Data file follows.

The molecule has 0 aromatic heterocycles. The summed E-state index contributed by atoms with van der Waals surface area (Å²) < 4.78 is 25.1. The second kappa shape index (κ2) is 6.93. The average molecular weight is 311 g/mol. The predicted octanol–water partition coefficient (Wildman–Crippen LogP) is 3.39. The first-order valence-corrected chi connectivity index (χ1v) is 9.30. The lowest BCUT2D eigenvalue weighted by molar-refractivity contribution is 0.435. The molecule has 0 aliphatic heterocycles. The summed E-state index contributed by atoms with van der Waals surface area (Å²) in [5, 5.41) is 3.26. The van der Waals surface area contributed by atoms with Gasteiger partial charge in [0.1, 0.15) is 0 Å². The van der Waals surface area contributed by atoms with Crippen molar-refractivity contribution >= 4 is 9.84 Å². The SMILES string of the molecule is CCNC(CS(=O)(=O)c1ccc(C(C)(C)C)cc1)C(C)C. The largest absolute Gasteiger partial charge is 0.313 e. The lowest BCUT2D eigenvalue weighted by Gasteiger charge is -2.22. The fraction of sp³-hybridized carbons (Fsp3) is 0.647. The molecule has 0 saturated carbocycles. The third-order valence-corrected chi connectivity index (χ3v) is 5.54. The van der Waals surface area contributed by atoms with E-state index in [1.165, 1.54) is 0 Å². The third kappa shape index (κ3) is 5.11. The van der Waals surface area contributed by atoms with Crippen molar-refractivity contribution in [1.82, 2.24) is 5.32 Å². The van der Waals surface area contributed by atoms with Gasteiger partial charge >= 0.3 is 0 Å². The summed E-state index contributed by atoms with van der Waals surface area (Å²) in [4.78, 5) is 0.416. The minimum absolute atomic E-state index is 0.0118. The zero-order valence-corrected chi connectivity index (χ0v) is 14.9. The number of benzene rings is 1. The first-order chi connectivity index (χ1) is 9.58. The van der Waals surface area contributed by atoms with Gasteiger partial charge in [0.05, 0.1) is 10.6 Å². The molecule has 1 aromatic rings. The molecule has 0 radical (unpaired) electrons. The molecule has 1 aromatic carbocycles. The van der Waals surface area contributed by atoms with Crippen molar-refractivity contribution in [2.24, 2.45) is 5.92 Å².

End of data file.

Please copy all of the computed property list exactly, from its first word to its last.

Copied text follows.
The molecule has 0 aromatic heterocycles. The summed E-state index contributed by atoms with van der Waals surface area (Å²) < 4.78 is 25.1. The second kappa shape index (κ2) is 6.93. The average molecular weight is 311 g/mol. The predicted octanol–water partition coefficient (Wildman–Crippen LogP) is 3.39. The first-order valence-corrected chi connectivity index (χ1v) is 9.30. The lowest BCUT2D eigenvalue weighted by molar-refractivity contribution is 0.435. The molecule has 0 aliphatic heterocycles. The summed E-state index contributed by atoms with van der Waals surface area (Å²) in [5, 5.41) is 3.26. The van der Waals surface area contributed by atoms with Gasteiger partial charge in [0.1, 0.15) is 0 Å². The van der Waals surface area contributed by atoms with Crippen molar-refractivity contribution >= 4 is 9.84 Å². The SMILES string of the molecule is CCNC(CS(=O)(=O)c1ccc(C(C)(C)C)cc1)C(C)C. The largest absolute Gasteiger partial charge is 0.313 e. The lowest BCUT2D eigenvalue weighted by Gasteiger charge is -2.22. The fraction of sp³-hybridized carbons (Fsp3) is 0.647. The molecule has 0 saturated carbocycles. The third-order valence-corrected chi connectivity index (χ3v) is 5.54. The van der Waals surface area contributed by atoms with E-state index in [1.165, 1.54) is 0 Å². The third kappa shape index (κ3) is 5.11. The van der Waals surface area contributed by atoms with Crippen molar-refractivity contribution in [1.82, 2.24) is 5.32 Å². The van der Waals surface area contributed by atoms with Gasteiger partial charge >= 0.3 is 0 Å². The summed E-state index contributed by atoms with van der Waals surface area (Å²) in [4.78, 5) is 0.416. The minimum absolute atomic E-state index is 0.0118. The zero-order valence-corrected chi connectivity index (χ0v) is 14.9. The number of benzene rings is 1. The first-order chi connectivity index (χ1) is 9.58. The van der Waals surface area contributed by atoms with Gasteiger partial charge in [0.05, 0.1) is 10.6 Å². The molecule has 1 aromatic rings. The molecule has 0 radical (unpaired) electrons. The molecule has 1 aromatic carbocycles. The van der Waals surface area contributed by atoms with Crippen molar-refractivity contribution in [2.24, 2.45) is 5.92 Å².